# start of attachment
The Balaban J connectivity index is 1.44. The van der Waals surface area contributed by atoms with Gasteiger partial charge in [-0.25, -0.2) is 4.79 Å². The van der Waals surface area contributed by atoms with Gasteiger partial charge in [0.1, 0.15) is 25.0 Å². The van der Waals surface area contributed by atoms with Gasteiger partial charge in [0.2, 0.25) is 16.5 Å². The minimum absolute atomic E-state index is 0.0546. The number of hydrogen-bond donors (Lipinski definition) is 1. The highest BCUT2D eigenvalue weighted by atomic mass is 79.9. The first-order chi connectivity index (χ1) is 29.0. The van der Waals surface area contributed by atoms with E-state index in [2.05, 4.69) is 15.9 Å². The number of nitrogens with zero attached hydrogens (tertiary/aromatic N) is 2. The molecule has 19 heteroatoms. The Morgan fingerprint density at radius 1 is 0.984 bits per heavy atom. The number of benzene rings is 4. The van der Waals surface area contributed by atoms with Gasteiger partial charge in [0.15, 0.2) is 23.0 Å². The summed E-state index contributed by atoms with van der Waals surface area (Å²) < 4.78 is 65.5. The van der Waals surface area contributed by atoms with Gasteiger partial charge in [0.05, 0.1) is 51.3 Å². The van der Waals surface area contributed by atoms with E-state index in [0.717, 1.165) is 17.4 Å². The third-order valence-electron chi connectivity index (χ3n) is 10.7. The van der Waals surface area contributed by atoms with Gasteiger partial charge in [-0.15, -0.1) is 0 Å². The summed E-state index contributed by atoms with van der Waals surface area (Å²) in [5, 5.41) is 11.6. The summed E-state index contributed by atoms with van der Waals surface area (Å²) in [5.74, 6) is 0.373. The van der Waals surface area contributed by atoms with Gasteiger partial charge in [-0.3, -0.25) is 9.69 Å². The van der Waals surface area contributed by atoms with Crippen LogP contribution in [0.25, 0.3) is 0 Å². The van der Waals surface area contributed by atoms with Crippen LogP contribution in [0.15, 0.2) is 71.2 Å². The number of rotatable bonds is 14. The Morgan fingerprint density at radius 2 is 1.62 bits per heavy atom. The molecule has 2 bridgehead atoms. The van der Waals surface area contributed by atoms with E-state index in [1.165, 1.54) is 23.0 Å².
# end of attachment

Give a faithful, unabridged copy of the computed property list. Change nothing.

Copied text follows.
The Balaban J connectivity index is 1.44. The van der Waals surface area contributed by atoms with Gasteiger partial charge in [-0.25, -0.2) is 4.79 Å². The van der Waals surface area contributed by atoms with Gasteiger partial charge in [0.1, 0.15) is 25.0 Å². The van der Waals surface area contributed by atoms with Gasteiger partial charge in [0.2, 0.25) is 16.5 Å². The minimum absolute atomic E-state index is 0.0546. The number of hydrogen-bond donors (Lipinski definition) is 1. The highest BCUT2D eigenvalue weighted by atomic mass is 79.9. The first-order chi connectivity index (χ1) is 29.0. The van der Waals surface area contributed by atoms with E-state index in [2.05, 4.69) is 15.9 Å². The number of nitrogens with zero attached hydrogens (tertiary/aromatic N) is 2. The molecule has 19 heteroatoms. The Morgan fingerprint density at radius 1 is 0.984 bits per heavy atom. The number of benzene rings is 4. The van der Waals surface area contributed by atoms with Gasteiger partial charge in [0.15, 0.2) is 23.0 Å². The summed E-state index contributed by atoms with van der Waals surface area (Å²) < 4.78 is 65.5. The van der Waals surface area contributed by atoms with Gasteiger partial charge in [0.05, 0.1) is 51.3 Å². The van der Waals surface area contributed by atoms with E-state index in [0.717, 1.165) is 17.4 Å². The third-order valence-electron chi connectivity index (χ3n) is 10.7. The van der Waals surface area contributed by atoms with Gasteiger partial charge in [-0.15, -0.1) is 0 Å². The summed E-state index contributed by atoms with van der Waals surface area (Å²) in [5, 5.41) is 11.6. The summed E-state index contributed by atoms with van der Waals surface area (Å²) in [5.74, 6) is 0.373. The van der Waals surface area contributed by atoms with Gasteiger partial charge in [-0.3, -0.25) is 9.69 Å². The van der Waals surface area contributed by atoms with Crippen LogP contribution in [0.25, 0.3) is 0 Å². The van der Waals surface area contributed by atoms with Crippen LogP contribution in [0.15, 0.2) is 71.2 Å². The number of rotatable bonds is 14. The Morgan fingerprint density at radius 2 is 1.62 bits per heavy atom. The molecule has 2 bridgehead atoms. The van der Waals surface area contributed by atoms with E-state index in [1.165, 1.54) is 23.0 Å².